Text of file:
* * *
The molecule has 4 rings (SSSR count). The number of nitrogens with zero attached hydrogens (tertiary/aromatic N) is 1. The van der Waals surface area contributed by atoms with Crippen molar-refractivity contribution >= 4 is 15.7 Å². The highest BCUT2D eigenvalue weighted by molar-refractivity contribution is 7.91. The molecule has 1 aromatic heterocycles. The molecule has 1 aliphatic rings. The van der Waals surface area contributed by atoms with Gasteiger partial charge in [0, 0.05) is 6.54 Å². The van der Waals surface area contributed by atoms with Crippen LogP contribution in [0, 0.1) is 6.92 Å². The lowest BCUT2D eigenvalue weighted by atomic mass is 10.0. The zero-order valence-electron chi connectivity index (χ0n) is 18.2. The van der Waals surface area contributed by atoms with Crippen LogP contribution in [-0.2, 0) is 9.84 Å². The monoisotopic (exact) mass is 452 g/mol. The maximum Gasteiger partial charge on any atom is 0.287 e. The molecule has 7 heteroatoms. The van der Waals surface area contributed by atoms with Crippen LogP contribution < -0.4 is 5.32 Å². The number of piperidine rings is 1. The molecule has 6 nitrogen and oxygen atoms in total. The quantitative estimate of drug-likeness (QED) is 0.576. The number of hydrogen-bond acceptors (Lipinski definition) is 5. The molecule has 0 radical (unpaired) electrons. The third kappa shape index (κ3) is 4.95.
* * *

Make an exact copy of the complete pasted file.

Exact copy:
The molecule has 4 rings (SSSR count). The number of nitrogens with zero attached hydrogens (tertiary/aromatic N) is 1. The van der Waals surface area contributed by atoms with Crippen molar-refractivity contribution >= 4 is 15.7 Å². The highest BCUT2D eigenvalue weighted by molar-refractivity contribution is 7.91. The molecule has 1 aromatic heterocycles. The molecule has 1 aliphatic rings. The van der Waals surface area contributed by atoms with Gasteiger partial charge in [0, 0.05) is 6.54 Å². The van der Waals surface area contributed by atoms with Crippen LogP contribution in [0, 0.1) is 6.92 Å². The lowest BCUT2D eigenvalue weighted by atomic mass is 10.0. The zero-order valence-electron chi connectivity index (χ0n) is 18.2. The van der Waals surface area contributed by atoms with Crippen LogP contribution in [-0.2, 0) is 9.84 Å². The monoisotopic (exact) mass is 452 g/mol. The maximum Gasteiger partial charge on any atom is 0.287 e. The molecule has 7 heteroatoms. The van der Waals surface area contributed by atoms with Crippen LogP contribution < -0.4 is 5.32 Å². The number of piperidine rings is 1. The molecule has 6 nitrogen and oxygen atoms in total. The quantitative estimate of drug-likeness (QED) is 0.576. The number of hydrogen-bond acceptors (Lipinski definition) is 5. The molecule has 0 radical (unpaired) electrons. The third kappa shape index (κ3) is 4.95.